• Ed G.

Group a List for a Summary Using Power Automate

This request comes up a few times each week where folks have a list of tasks or items assigned to a user (or some other field), and they want to send a regular summary of open things to each respective user/field. Typically, we start building the thing and end up with a single eMail being sent for each item which is less-than-ideal. If you've bumped into this, chances are you have your trigger, then an action to get your list of items, and then you have a Send eMail step (or some other action) inside an Apply to Each loop.

The List


For my example data source, I am using a SharePoint list but this technique could really be applied to anything, as long as the results coming back are in an array.

For the first demo, we want to send a regular summary to each person in the eMail list that would only include their items. Lisa should get an email with boat and scooter, while Bob would get plane, ship, and motorbike.

The Build


For my trigger, I am simply using a manual trigger followed by the SharePoint "Get Items" to get the above list.

After that, we will want to narrow down to just a list of the unique email addresses.


To do this, follow the Get Items with a "Select" action and in the From part, put the 'value' from the "Get Items", and then in the map, put "eMail" (without the quotes) and where it says "Enter value" add the dynamic value from the SharePoint list for the eMail addresses  (Special note here that there are some field names that SharePoint uses inherently behind-the-scenes, naming a column 'Email' might be problematic later, but worked ok here...maybe because of my casing "eMail").


This will produce a list with as many rows as you have items, but will only be the email address column.  To get just the unique email addresses, add a "Compose" action and use the expression builder with the Union() function to self-reference...this will produce a list of 3 email addresses in our example.   Here's my expression (I renamed my Select to "Get Mails" and the Compose action to "UniqueEmail").

union(body('Get_eMails'),body('Get_eMails'))    

Next, we want to cycle through each of those unique email addresses to use them as a filter on your Get Items results.  Add an "Apply to Each" loop, and put the output of the above Compose in the "Select an Output" box.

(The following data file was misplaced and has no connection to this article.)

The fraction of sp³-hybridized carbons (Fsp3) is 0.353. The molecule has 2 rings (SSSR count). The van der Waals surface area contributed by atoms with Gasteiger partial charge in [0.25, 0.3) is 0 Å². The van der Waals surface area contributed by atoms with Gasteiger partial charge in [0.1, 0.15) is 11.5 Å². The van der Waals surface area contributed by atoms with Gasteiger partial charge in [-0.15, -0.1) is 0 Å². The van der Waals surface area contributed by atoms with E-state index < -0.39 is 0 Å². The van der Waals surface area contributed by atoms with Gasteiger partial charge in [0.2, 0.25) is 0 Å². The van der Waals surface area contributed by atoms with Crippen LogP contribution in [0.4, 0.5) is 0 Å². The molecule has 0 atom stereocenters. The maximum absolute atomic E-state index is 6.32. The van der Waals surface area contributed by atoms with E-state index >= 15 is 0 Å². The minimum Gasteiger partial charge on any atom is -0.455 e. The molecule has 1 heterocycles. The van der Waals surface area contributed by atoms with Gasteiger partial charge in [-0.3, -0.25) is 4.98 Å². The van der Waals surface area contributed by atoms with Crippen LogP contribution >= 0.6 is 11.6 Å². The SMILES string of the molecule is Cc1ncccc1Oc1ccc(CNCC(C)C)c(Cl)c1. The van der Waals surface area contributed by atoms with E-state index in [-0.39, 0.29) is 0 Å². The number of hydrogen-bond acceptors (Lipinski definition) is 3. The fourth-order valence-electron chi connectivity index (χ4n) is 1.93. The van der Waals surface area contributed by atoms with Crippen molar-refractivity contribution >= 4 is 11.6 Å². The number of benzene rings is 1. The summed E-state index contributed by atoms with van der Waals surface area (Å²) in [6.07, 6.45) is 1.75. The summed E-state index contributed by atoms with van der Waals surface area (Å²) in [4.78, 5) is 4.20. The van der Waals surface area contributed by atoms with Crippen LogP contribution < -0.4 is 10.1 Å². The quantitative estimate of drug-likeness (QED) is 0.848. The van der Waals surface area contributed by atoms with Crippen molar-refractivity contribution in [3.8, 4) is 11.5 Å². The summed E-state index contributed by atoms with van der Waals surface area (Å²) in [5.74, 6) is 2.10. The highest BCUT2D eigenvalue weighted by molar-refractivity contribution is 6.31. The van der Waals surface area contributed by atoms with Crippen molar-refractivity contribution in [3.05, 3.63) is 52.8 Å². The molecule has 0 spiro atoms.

Inside the apply to each loop now, we will add a "Filter Array" action and put the Value from your "Get Items" in the From box.


For the criteria, put the dynamic value "eMail" from your "Get Items" on the left, select "is equal to" and then this expression in the right: 

items('Apply_to_each')?['eMail'] 

This says 'get me all of the rows that match whatever email from our list of unique emails, we are focusing on right now'.  The Apply to each will cycle through each one.


Next, I added a step to "Create an HTML Table" from the body of the Filter Array.


And finally, you can use a "Send eMail" using items('Apply_to_each')?['eMail'] in the "To:" bit, and then the HTML table output as the body.

For added sparkle, check out April Dunnam's article,
Formatting HTML Tables in Flow

The Curveball: Grouping on a Lookup Field in SharePoint


Sometimes, I get so enthusiastic about quickly solving an issue that I miss something important in the scope. With this one, I had missed that the grouping column was a lookup from another list..but just a few minor adjustments and we can pivot. Here's the same list with the added column:

This adds another layer for us to dig when we get our list of items and create our unique list as we can see from the output below:

Making the Changes


The first step we want to adjust is our "Select" action up at the top so that we are grabbing the values from the owner column. If we hover over the old field, we can see the expression behind it and adjust accordingly:

By getting rid of the eMail dynamic value, and replacing it with our own expression, we can grab the email addresses of the Owners:

item()?['Owner']?['Value']


Since everything else is referencing previous steps, we only need to use the same expression on the left side of the "Filter Array" action to complete the pivot.

This will result in two separate tables being sent because our list only had two owners.


I liked this one because it comes up quite a bit and there are plenty of different nuances that might affect how the problem is approached.


If you'd like to see how a Business User and a Developer collaborate on Power Platform solutions, be sure to check out Ashley Rogers' new channel on YouTube. Here's our introduction to the series, Everyday Automation:


If you're just getting started in Microsoft Power Automate and are looking for a quick guided-learning session, find my Micro-Job on Collab365. We can chat about what is getting in the way of your flow, and I can point you in the right direction.



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©2018 by The Flying Polymath.